T H E K ING ’S BUS INESS
them He regards as done to Himself (cf. Acts 9:4, 5). Who Christ’s brethren are we learn in chapter 12:49, SO; 28;10; Heb. 2:11. But in a very real sense the Jews are also His brethren, and we must re member that this parable is found in the pre-eminently Jewish Gospel, and in the chapter immediately following the descrip tion of the Jewish tribulation and deliver ance. if we wish' to feed Christ, we should feed His brethren; if we wish to minister to Christ in any way, we should minister to His brethren. The real test whether or not we love Christ and love God is, Do we love the brethren (1 John 3:14; 4:20). The real test whether we love our brethren is, Do we minister to their need? (1 John 3:17). The one thing that shows whether or not we have received Christ is our re ceiving those who belong to Christ (ch. 18:5; 10:40). f The Lord Jesus identifies Himself with the least of His brethren (v. 40). What we do to Christ’s brethren we should do it for Christ’s sake (Mark 9:41). It is well worth striving after to be called but before the assembled universe of na tions and of angels and thanked by Jesus Christ Himself for service done to Him. This passage tells us how to gain this honor. What a change! No-longer “Come ye blessed,” but “Depart ye cursed.” If we do not listen to the “Come” of Jesus now, we shall have to listen to His “Depart” hereafter (cf. ch. 7:22, 23; Luke 13:25-27). To the blessed He had said, “Ye blessed of my Father,” but the words “of my Fa ther” do not appear after “Cursed,” ,i. e., the cursed cursed themselves (John 5:40). All who seek to be saved by their own works are accursed (Gal. 3:10). They were to depart into “eternal fire” (cf. Mark 9:44, 46, 48; Luke 16:24; Matt. 13:30-42, 50; 7:19; John 15:6; Heb. 6:8; Rev. 20:15; 21:8). The kingdom had been prepared for the righteous, but the fire had not been prepared for the wicked, but “for the Devil Friday, April 23. Matt. 25:41-46.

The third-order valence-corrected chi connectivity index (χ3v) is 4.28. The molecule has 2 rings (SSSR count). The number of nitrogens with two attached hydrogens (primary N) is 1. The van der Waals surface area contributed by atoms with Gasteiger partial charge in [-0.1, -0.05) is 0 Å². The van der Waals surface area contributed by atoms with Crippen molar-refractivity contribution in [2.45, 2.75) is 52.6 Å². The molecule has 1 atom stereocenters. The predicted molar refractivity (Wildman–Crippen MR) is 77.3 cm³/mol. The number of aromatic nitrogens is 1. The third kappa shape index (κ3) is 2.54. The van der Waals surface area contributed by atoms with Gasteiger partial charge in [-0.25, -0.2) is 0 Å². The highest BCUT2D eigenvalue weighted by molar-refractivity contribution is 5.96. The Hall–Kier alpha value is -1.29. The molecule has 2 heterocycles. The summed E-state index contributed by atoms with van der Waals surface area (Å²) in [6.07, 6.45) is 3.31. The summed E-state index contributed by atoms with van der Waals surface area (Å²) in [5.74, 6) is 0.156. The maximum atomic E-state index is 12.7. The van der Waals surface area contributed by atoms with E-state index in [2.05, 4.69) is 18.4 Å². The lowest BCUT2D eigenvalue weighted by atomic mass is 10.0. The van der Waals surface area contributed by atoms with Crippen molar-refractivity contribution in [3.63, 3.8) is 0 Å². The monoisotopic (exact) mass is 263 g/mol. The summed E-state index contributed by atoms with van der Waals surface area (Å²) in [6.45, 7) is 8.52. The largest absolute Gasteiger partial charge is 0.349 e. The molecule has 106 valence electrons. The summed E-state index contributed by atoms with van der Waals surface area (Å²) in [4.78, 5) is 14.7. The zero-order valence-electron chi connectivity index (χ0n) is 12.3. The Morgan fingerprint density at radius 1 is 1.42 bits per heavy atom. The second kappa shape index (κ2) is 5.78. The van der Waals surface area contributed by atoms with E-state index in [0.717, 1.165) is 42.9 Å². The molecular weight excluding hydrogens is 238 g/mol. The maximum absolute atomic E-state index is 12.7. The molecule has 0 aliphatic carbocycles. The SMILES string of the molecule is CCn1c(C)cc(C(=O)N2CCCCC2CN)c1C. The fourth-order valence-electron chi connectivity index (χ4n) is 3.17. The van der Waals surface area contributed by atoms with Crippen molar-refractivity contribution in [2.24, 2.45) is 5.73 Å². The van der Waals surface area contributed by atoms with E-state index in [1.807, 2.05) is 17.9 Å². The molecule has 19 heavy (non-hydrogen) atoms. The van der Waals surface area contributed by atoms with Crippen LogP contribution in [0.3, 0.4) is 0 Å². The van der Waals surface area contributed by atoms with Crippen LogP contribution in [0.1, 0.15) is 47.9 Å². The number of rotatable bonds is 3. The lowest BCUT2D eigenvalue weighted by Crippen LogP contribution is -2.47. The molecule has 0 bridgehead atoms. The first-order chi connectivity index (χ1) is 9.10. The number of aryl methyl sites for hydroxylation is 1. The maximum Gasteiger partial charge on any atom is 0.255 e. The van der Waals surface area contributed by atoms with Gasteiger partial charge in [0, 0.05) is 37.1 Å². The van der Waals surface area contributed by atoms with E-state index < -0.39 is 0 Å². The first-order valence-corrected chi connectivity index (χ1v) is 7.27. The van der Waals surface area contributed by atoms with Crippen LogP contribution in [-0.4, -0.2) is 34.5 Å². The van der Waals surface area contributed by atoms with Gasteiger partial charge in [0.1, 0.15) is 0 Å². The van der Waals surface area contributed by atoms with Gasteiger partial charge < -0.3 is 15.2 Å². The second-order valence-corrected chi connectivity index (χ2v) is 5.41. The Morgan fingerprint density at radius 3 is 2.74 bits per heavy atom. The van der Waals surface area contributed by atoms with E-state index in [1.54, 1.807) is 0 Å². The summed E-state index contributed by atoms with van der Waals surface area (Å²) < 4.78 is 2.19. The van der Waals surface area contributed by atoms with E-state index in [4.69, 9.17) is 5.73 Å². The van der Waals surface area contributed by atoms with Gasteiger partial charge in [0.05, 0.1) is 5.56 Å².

and his angels.” The wicked go there, simply because they chose to cast in their lot with the Devil and must therefore share his destiny. They were everlastingly doomed, not because of some evil that they had done, but because of some good that they had neglected to do. They were un aware that they had so neglected Christ (v. 44 cf. 1 Sam. 15:13-15, 20, 21; Jer. 2: 23, 35; Mai. 1:6; 2:17; 3:13). The deceit- .fulness of our hearjt blinds us to the enor mity of our conduct (Jer. 17:9). We neg lect Christ when we neglect those who be long to Christ; we persecute Christ when we persecute those who belong to Christ. Eternal punishment is the lot of those on the left; eternal life the lot of those on the right. As the same adjective is used of both the life and the punishment, evidently the punishment of the wicked lasts as long as the reward of the righteous. We have exactly the same reason in Christ’s own words for believing in “everlasting punish ment” as we have in “everlasting life.” It is said that the Greek word translated “everlasting” does not necessarily mean “never ending,” but that is its uniform usage in the New Testament, and certainly we must at least admit that our Lord was an honest Teacher, and if He were an hon est Teacher, He certainly would not juggle with words and use precisely the same ad jective to mean one thing in one part of the verse and something entirely different in another part of the verse. To question the eternal duration of the punishment of the finally impenitent is to question the in tellectual honesty of our Lord. The whole question of whether any of us shall go away into everlasting punishment or into everlasting life turns upon what we do with Christ as shown by what we do toward those who belong to Him. Saturday, April 24. Matt. 26:1-5. These five verses tell us hat occurred two days before the Passover, but the anointing of Jesus which is recorded in the 6th to 13th verses occurred six days before the
Made with FlippingBook - Online Brochure Maker